"Infants are most likely to be infected by parents, grandparents, older siblings, day care workers, and other caregivers who have whooping cough but often don't know that this disease is the reason for their symptoms," said Dr. Fielding. "People suffering from a cough illness who have contact with infants should seek medical care immediately. Anyone who lives with or has frequent contact with an infant should ensure that their vaccinations are up-to-date."
According to one recent study, when the source of the infant's infection could be identified, 41 percent of infants infected with pertussis contracted the disease from a sibling, 38 percent from their mother, and 17 percent from their father. As such, anyone who has frequent contact with an infant is urged to make sure that their vaccinations are up-to-date. In addition, anyone with a cough-illness of any kind should avoid contact with infants.
Pertussis is spread by the coughing of an infected individual. Typical symptoms in young children include intense coughing accompanied by a whooping sound, and post- cough vomiting. However, some infants infected with pertussis may not show typical symptoms, but can still suffer life-threatening complications, which can include pneumonia and seizures. Among older children and adults, the primary symptom may be a cough that often lasts for several weeks or longer. If you suspect that you or a loved one may have pertussis, contact your doctor right away.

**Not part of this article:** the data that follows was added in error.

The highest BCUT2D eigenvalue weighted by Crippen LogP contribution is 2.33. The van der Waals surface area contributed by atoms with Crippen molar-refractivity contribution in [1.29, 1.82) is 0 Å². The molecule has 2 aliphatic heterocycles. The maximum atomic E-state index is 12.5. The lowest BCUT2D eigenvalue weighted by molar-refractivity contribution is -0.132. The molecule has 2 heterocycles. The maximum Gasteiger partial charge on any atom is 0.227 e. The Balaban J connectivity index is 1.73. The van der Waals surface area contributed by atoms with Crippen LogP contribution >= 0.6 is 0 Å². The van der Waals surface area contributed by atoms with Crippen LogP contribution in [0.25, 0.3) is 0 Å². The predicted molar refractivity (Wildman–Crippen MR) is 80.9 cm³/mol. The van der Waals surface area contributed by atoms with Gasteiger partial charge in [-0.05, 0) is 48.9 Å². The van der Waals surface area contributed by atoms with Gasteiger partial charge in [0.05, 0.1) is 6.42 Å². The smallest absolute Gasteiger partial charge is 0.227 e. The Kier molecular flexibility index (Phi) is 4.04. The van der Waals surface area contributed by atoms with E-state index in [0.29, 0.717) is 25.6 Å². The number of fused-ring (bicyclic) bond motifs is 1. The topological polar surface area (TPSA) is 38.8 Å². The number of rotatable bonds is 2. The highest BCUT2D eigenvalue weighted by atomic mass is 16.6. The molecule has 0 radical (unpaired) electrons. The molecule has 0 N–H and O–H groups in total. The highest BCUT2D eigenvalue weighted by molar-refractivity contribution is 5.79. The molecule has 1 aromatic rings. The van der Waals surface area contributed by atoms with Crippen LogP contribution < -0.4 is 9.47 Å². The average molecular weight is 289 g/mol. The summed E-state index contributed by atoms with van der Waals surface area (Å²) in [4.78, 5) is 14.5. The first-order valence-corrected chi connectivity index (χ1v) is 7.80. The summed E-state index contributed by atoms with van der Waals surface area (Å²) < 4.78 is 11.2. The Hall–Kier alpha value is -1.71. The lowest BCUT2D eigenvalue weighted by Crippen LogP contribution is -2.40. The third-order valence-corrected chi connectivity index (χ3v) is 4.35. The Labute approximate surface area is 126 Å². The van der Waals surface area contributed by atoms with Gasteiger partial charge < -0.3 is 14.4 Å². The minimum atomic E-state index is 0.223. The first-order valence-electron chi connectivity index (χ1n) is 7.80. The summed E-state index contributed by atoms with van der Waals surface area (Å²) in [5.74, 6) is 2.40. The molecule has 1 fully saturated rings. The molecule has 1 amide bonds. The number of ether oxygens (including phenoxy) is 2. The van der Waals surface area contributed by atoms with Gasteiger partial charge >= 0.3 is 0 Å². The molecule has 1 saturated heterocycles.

Children should receive three primary vaccinations containing the pertussis vaccine and two boosters by age four to six, followed by a Tdap booster (which protects against tetanus, diphtheria, and pertussis) during their preteen years. Any teen or adult who has not received a Tdap booster yet should do so, particularly if they are in contact with an infant. Los Angeles County residents are encouraged to contact their regular healthcare provider to arrange for recommended vaccinations.
Everyone should also practice standard hygiene habits in order to help prevent the spread of any illness. These healthy habits include washing your hands often with soap and water, staying home from work or school when sick, avoiding touching your eyes, nose and mouth, and covering coughs and sneezes appropriately with a tissue.
For more information on preventing the spread of whooping cough or other illnesses, visit the Public Health website at http://www.publichealth.lacounty.gov.
The Department of Public Health is committed to protecting and improving the health of the nearly 10 million residents of Los Angeles County. Through a variety of programs, community partnerships and services, Public Health oversees environmental health, disease control, and community and family health. Public Health comprises more than 4,000 employees and has an annual budget exceeding $750 million. To learn more about Public Health and the work we do, please visit http://www.publichealth.lacounty.gov, visit our YouTube channel at http://www.youtube.com/lapublichealth, or follow us on Twitter: LAPublicHealth.